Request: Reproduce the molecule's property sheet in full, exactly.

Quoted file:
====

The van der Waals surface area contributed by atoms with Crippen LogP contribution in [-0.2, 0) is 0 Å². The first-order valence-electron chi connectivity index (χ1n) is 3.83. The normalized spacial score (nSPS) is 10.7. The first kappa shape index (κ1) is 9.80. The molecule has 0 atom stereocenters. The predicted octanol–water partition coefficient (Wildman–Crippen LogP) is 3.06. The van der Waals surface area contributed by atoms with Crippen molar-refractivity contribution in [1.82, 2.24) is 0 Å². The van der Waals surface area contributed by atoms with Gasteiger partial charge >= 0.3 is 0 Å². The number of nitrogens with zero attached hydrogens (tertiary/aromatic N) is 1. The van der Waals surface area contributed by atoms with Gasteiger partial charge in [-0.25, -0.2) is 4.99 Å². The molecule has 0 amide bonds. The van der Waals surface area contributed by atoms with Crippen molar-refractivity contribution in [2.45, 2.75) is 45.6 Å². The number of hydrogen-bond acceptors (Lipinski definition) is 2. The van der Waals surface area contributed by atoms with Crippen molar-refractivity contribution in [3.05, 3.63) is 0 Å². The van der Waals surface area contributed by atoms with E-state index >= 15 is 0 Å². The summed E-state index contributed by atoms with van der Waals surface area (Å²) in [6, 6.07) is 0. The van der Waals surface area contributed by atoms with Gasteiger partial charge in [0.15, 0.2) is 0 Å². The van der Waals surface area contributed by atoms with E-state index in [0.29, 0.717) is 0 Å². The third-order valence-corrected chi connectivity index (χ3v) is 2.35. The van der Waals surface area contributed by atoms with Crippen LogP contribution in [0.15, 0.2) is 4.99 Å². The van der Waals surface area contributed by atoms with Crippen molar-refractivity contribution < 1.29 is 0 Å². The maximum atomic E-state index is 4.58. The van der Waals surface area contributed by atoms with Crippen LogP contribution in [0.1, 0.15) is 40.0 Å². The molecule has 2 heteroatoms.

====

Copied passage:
The van der Waals surface area contributed by atoms with Crippen LogP contribution in [-0.2, 0) is 0 Å². The first-order valence-electron chi connectivity index (χ1n) is 3.83. The normalized spacial score (nSPS) is 10.7. The first kappa shape index (κ1) is 9.80. The molecule has 0 atom stereocenters. The predicted octanol–water partition coefficient (Wildman–Crippen LogP) is 3.06. The van der Waals surface area contributed by atoms with Crippen molar-refractivity contribution in [1.82, 2.24) is 0 Å². The van der Waals surface area contributed by atoms with Gasteiger partial charge >= 0.3 is 0 Å². The number of nitrogens with zero attached hydrogens (tertiary/aromatic N) is 1. The van der Waals surface area contributed by atoms with Gasteiger partial charge in [-0.25, -0.2) is 4.99 Å². The molecule has 0 amide bonds. The van der Waals surface area contributed by atoms with Crippen molar-refractivity contribution in [2.45, 2.75) is 45.6 Å². The number of hydrogen-bond acceptors (Lipinski definition) is 2. The van der Waals surface area contributed by atoms with Crippen molar-refractivity contribution in [3.05, 3.63) is 0 Å². The van der Waals surface area contributed by atoms with E-state index >= 15 is 0 Å². The summed E-state index contributed by atoms with van der Waals surface area (Å²) in [6, 6.07) is 0. The van der Waals surface area contributed by atoms with Gasteiger partial charge in [0.15, 0.2) is 0 Å². The van der Waals surface area contributed by atoms with E-state index in [0.29, 0.717) is 0 Å². The third-order valence-corrected chi connectivity index (χ3v) is 2.35. The van der Waals surface area contributed by atoms with Crippen LogP contribution in [0.15, 0.2) is 4.99 Å². The van der Waals surface area contributed by atoms with Crippen molar-refractivity contribution < 1.29 is 0 Å². The maximum atomic E-state index is 4.58. The van der Waals surface area contributed by atoms with Crippen LogP contribution in [0.1, 0.15) is 40.0 Å². The molecule has 2 heteroatoms.